This Black History Month, we hear from Dr Deborah N. Brewis and her colleagues Dr Angela Martinez Dy and Dr Sadhvi Dar at the ‘Building the Anti-Racist Classroom’ (BARC) Collective. Here they explore why it’s essential to acknowledge the impact of race within research, teaching and practice, and describe how the Collective is working to challenge the structural inequalities in Higher Education. They also explain how you can get involved in anti-racist work, using resources they’ve created.
Until recently - when more vibrant, anti-racist conversations have emerged, due to global social movements - Business, Management and Organisation Studies has tended to take a race-neutral approach to research, teaching, and practice. This is largely unhelpful in advancing racial justice for members of the Business School community because it makes it more difficult to identify and acknowledge the structural inequalities that have persisted throughout history. These interconnecting inequalities of race, power, and resource shape the contemporary social, economic, and commercial contexts in which we organise and do business. Without such recognition these conditions are nigh on impossible to challenge, and for anti-racist actions to achieve impactful and lasting change.
In 2017 a small collective of women of colour scholar-activists working in the field of Business, Management and Organisation Studies got together to challenge this norm.
The BARC Collective’s work
Through working together as 'Building the Anti-Racist Classroom' Collective (BARC) over four years, we have been developing anti-racist approaches to teaching and practice for our discipline. For us, and those we have connected with, the ‘classroom’ is an expansive concept that seeks to build communities among groups who are often disconnected from each other or marginalised by university management. For example, students, academics, professional staff, librarians, porters, cleaners, transport workers, local residents. Together, we critically examine and reimagine the practices and resources that structure university spaces: curricula, library collections, fee structures, assessment and feedback frameworks and so on.
Importantly, we see the relationship between communities and practices as ‘racialised’ and ‘affecting’. This means that racism conditions our feelings towards bodies in often invisible ways that restrict or violate Black bodies and bodies of colour in the university, while safeguarding and prioritising white bodies so that they may flourish. This understanding about race and affect and how these shape the classroom draws on Tate and Bagguley’s (2017) calls to ‘building the anti-racist university’. The BARC Collective has curated workshops which aim to help participants unlearn what our bodies have been conditioned to feel, and have built a project for learning that centers our desire to know each other and relate to each other in ways that support Black life and communities of colour.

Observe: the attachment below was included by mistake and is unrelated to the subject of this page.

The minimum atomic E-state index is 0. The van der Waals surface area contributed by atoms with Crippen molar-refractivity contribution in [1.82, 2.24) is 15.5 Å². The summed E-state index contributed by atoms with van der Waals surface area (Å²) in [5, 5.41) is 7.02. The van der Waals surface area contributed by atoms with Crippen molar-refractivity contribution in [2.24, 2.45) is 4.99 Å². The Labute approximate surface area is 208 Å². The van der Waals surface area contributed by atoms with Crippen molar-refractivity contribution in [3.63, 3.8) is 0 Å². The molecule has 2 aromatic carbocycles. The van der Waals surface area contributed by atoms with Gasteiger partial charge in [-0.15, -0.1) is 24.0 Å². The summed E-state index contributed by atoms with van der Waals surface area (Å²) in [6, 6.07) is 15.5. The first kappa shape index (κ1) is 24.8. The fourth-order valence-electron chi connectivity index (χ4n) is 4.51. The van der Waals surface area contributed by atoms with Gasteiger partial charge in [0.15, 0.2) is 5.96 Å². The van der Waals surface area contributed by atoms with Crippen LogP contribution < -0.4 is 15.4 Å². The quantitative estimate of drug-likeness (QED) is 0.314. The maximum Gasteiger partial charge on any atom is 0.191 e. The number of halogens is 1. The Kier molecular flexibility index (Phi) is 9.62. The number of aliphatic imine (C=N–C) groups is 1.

Over time, BARC workshops have reached far beyond our own field to connect with projects originating in disciplines ranging from Law to STEM, in which we have found mutual support and inspiration. Over the course of the collective project, we have delivered workshops across the UK with international participants, written articles and blog posts to engage different audiences with the issue of racism in higher education, and become part of a community of students, activists and academics committed to the transformation of our places of learning. These experiences and collaborators have helped us to push ourselves as well as the participants of our workshops to imagine what an anti-racist classroom might look like, to have an opportunity to experience and model the dynamics of those spaces, and therefore to bring some of these elements into our spaces of teaching and learning.
A guide to creating your own anti-racist workshop
In 2021, members Dr Angela Martinez Dy, Dr Sadhvi Dar, and Dr Deborah N. Brewis worked with student organiser Niroshnee Ranjan to create a practical guide to running your own anti-racist workshops. Drawing on our experiences of collectivising and community building, the guide offers support to anti-racist scholars, students and practitioner communities in their own anti-racist journeys. With this guide we hope to contribute to the creation of intentional and proactive anti-racist work, particularly for the higher education context. In it, you will find workshop modules that we designed and facilitated. It provides detailed information about the different sessions you can run, how you can prepare for your workshop, our take on compensation for anti-racist labour, and more. The structure of the guide itself mirrors that of a BARC workshop: beginning with guiding principles and frameworks, moving into activities, and then encouraging reflections. This guide also provides insight into logistical issues such as participant registration and welcome packs.
BARC activities have been the inspiration for a number of other university anti-racist initiatives led by students, staff and allies (e.g. Loughborough Race Equity Town Hall, Exeter Active Together) from a variety of universities, as well as number of publications. This guide encapsulates the ethos and practices that have sparked anti-racist organising in UK HE. The release of this guide as a free community resource represents a culmination of the learning we benefitted from through undertaking the work of Building the Anti-Racist Classroom. At the heart of this guide lies the importance of collective un/learning and community building, and we continue to look to how the landscape of anti-racist strategy, practice and relations will develop. We hope that this guide helps encourage and empower you to explore bringing anti-racist approaches and content into your own educational practice, and to engage others in doing so too.
Artwork by Maria D’Amico.